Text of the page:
CSUSM physics student Silvia Sherman recently participated in a prestigious four-day workshop at the Princeton Plasma Physics Laboratory.
Photo by Chandler Oriente
CSUSM NewsCenter By Eric Breier
Living more than 3,000 miles from her family in Colombia isn’t easy for Cal State San Marcos student Silvia Sherman.
Though Silvia is grateful for a strong support system of friends in North County, it’s still challenging being a single mom attending school full time, working multiple jobs and caring for a son with spastic quadriplegia, a severe form of cerebral palsy.
But Silvia never thinks about moving back to Colombia.
“I made a life here, and I feel like I can be successful with what I'm doing here,” Silvia said. “Here, there's so many opportunities for research and you can do world-class things, revolutionize, if you will. In the U.S., the opportunities are endless.”
For Silvia, one of those opportunities included a prestigious workshop at Princeton University in July. Silvia and fellow CSUSM physics student Mireya Juarez were among 20 students from throughout the country selected to participate in the Princeton Plasma Physics Laboratory (PPPL) Undergraduate Workshop in Plasma Physics. The four-day workshop provided students an overview of plasma physics, fusion and the research done at PPPL, which is a collaborative national center for fusion energy research that is managed by Princeton.
Silvia and Mireya joined other participants in attending lectures and conducting experiments. The program is designed to encourage women and people from underrepresented backgrounds to consider a career in physics. It was particularly inspiring for Silvia that the program was led by a fellow Colombian, Arturo Dominguez, who is a science education senior program leader at the PPPL.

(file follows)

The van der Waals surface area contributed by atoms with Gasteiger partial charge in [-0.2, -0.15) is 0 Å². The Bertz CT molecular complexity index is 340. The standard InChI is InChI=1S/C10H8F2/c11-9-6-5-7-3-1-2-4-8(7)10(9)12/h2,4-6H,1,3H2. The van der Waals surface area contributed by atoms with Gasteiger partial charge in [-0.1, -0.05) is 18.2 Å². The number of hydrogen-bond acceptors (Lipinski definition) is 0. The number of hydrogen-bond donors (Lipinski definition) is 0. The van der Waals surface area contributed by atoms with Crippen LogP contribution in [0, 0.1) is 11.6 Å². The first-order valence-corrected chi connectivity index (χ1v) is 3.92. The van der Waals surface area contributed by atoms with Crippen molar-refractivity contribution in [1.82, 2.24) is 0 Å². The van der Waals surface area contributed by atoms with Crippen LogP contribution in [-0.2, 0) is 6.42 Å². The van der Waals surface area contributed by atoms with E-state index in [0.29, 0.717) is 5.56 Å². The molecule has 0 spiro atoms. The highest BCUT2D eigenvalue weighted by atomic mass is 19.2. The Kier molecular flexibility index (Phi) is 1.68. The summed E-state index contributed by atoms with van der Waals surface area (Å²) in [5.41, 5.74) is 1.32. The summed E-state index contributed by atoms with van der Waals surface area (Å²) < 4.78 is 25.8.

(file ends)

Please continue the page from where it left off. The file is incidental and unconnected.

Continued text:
“It was cool to see somebody and to meet somebody that is also Colombian that succeeded and is at Princeton,” she said. “I thought, ‘If he did it, then I can probably do it, too.’ ”
The road to becoming a scientist has been an unexpected journey for Silvia, who earned a degree while studying physiotherapy at Universidad del Rosario in her native Colombia more than a decade ago. She worked as a physical therapist in Colombia before moving to the United States in 2009 with her now ex-husband, a Marine who was stationed at the U.S. Embassy in Bogotá.
The extensive process to practice physical therapy in the U.S., coupled with Silvia’s waning interest in the field, led her to consider returning to school. She always had a passion for science and was intrigued by a career in engineering.
But it wasn’t an easy decision. She would essentially be starting from scratch after years of experience in the health-care field. There were her son’s health challenges to consider. And starting over in her 30s seemed daunting.
It was a conversation with her mom that helped convince Silvia to make the change.
“She said, ‘What makes you happy? Because that’s what it’s about. Life is about being happy,’ ” Silvia said. “I said, ‘I want to be a scientist. I want to work in engineering.’ And she said, ‘Go for it.’
“My family was really supportive, and that made it easier.”